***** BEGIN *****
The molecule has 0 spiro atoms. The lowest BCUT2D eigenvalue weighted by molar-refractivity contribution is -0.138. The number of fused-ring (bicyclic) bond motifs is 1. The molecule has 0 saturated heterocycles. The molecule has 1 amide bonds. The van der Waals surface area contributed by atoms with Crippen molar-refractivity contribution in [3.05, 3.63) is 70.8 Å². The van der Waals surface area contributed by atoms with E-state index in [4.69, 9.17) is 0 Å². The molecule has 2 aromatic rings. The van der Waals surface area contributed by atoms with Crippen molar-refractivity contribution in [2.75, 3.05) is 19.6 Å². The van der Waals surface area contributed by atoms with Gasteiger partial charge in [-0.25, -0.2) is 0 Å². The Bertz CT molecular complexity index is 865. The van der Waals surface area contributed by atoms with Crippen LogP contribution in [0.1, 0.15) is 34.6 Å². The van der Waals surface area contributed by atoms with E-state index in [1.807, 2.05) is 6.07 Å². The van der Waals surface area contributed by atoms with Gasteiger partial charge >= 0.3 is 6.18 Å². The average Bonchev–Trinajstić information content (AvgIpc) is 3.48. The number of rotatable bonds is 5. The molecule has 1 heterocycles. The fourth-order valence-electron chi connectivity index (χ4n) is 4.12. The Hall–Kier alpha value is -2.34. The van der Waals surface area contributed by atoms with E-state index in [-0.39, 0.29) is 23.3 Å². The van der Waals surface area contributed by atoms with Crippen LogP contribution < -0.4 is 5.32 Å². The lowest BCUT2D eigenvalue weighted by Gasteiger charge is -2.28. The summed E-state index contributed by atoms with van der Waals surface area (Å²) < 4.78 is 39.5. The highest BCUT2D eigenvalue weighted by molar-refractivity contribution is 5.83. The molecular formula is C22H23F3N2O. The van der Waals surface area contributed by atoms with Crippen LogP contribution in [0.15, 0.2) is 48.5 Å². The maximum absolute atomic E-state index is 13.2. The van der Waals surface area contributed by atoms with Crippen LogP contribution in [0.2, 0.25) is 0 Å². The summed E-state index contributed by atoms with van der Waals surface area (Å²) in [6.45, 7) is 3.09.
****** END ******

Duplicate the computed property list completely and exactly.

The molecule has 0 spiro atoms. The lowest BCUT2D eigenvalue weighted by molar-refractivity contribution is -0.138. The number of fused-ring (bicyclic) bond motifs is 1. The molecule has 0 saturated heterocycles. The molecule has 1 amide bonds. The van der Waals surface area contributed by atoms with Crippen molar-refractivity contribution in [3.05, 3.63) is 70.8 Å². The van der Waals surface area contributed by atoms with E-state index in [4.69, 9.17) is 0 Å². The molecule has 2 aromatic rings. The van der Waals surface area contributed by atoms with Crippen molar-refractivity contribution in [2.75, 3.05) is 19.6 Å². The van der Waals surface area contributed by atoms with Gasteiger partial charge in [-0.25, -0.2) is 0 Å². The Bertz CT molecular complexity index is 865. The van der Waals surface area contributed by atoms with Crippen LogP contribution in [0.1, 0.15) is 34.6 Å². The van der Waals surface area contributed by atoms with E-state index in [1.807, 2.05) is 6.07 Å². The van der Waals surface area contributed by atoms with Gasteiger partial charge >= 0.3 is 6.18 Å². The average Bonchev–Trinajstić information content (AvgIpc) is 3.48. The number of rotatable bonds is 5. The molecule has 1 heterocycles. The fourth-order valence-electron chi connectivity index (χ4n) is 4.12. The Hall–Kier alpha value is -2.34. The van der Waals surface area contributed by atoms with E-state index in [-0.39, 0.29) is 23.3 Å². The van der Waals surface area contributed by atoms with Crippen LogP contribution < -0.4 is 5.32 Å². The lowest BCUT2D eigenvalue weighted by Gasteiger charge is -2.28. The summed E-state index contributed by atoms with van der Waals surface area (Å²) < 4.78 is 39.5. The highest BCUT2D eigenvalue weighted by molar-refractivity contribution is 5.83. The molecular formula is C22H23F3N2O. The van der Waals surface area contributed by atoms with Crippen LogP contribution in [0.15, 0.2) is 48.5 Å². The maximum absolute atomic E-state index is 13.2. The van der Waals surface area contributed by atoms with Crippen LogP contribution in [0.2, 0.25) is 0 Å². The summed E-state index contributed by atoms with van der Waals surface area (Å²) in [6.45, 7) is 3.09.